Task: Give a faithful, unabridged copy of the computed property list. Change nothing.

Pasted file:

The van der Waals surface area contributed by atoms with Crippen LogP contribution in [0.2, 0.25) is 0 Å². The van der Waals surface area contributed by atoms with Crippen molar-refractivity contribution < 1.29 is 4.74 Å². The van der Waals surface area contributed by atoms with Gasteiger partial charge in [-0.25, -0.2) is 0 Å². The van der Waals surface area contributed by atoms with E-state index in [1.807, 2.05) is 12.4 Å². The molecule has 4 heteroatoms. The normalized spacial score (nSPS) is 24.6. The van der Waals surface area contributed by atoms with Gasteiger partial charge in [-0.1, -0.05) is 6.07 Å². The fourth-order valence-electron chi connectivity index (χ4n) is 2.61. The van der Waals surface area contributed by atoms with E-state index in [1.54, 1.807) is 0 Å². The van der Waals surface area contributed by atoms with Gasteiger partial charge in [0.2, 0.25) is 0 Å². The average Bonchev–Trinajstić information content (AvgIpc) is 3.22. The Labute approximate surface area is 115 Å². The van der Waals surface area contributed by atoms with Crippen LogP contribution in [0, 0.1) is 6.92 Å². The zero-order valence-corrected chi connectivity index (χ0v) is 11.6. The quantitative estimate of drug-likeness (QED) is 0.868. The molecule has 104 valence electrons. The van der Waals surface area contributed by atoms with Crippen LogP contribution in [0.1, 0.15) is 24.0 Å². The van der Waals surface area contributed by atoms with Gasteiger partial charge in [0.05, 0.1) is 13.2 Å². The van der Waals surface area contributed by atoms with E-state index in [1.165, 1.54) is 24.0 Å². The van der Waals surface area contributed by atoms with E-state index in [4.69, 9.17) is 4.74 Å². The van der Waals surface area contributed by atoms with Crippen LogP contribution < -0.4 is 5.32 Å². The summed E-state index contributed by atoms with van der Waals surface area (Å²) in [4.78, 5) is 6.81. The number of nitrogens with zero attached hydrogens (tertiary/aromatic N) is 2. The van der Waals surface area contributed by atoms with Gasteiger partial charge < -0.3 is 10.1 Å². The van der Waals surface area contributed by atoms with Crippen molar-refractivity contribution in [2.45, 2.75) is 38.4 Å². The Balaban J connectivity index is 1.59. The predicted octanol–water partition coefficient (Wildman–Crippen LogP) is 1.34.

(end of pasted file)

The van der Waals surface area contributed by atoms with Crippen LogP contribution in [0.2, 0.25) is 0 Å². The van der Waals surface area contributed by atoms with Crippen molar-refractivity contribution < 1.29 is 4.74 Å². The van der Waals surface area contributed by atoms with Gasteiger partial charge in [-0.25, -0.2) is 0 Å². The van der Waals surface area contributed by atoms with E-state index in [1.807, 2.05) is 12.4 Å². The molecule has 4 heteroatoms. The normalized spacial score (nSPS) is 24.6. The van der Waals surface area contributed by atoms with Gasteiger partial charge in [-0.1, -0.05) is 6.07 Å². The fourth-order valence-electron chi connectivity index (χ4n) is 2.61. The van der Waals surface area contributed by atoms with E-state index in [1.54, 1.807) is 0 Å². The van der Waals surface area contributed by atoms with Gasteiger partial charge in [0.2, 0.25) is 0 Å². The average Bonchev–Trinajstić information content (AvgIpc) is 3.22. The Labute approximate surface area is 115 Å². The van der Waals surface area contributed by atoms with Crippen LogP contribution in [0, 0.1) is 6.92 Å². The zero-order valence-corrected chi connectivity index (χ0v) is 11.6. The quantitative estimate of drug-likeness (QED) is 0.868. The molecule has 104 valence electrons. The van der Waals surface area contributed by atoms with Crippen LogP contribution in [0.1, 0.15) is 24.0 Å². The van der Waals surface area contributed by atoms with Gasteiger partial charge in [0.05, 0.1) is 13.2 Å². The van der Waals surface area contributed by atoms with E-state index in [1.165, 1.54) is 24.0 Å². The van der Waals surface area contributed by atoms with E-state index in [4.69, 9.17) is 4.74 Å². The van der Waals surface area contributed by atoms with Crippen LogP contribution < -0.4 is 5.32 Å². The summed E-state index contributed by atoms with van der Waals surface area (Å²) in [4.78, 5) is 6.81. The number of nitrogens with zero attached hydrogens (tertiary/aromatic N) is 2. The van der Waals surface area contributed by atoms with Gasteiger partial charge < -0.3 is 10.1 Å². The van der Waals surface area contributed by atoms with Crippen molar-refractivity contribution in [2.45, 2.75) is 38.4 Å². The Balaban J connectivity index is 1.59. The predicted octanol–water partition coefficient (Wildman–Crippen LogP) is 1.34.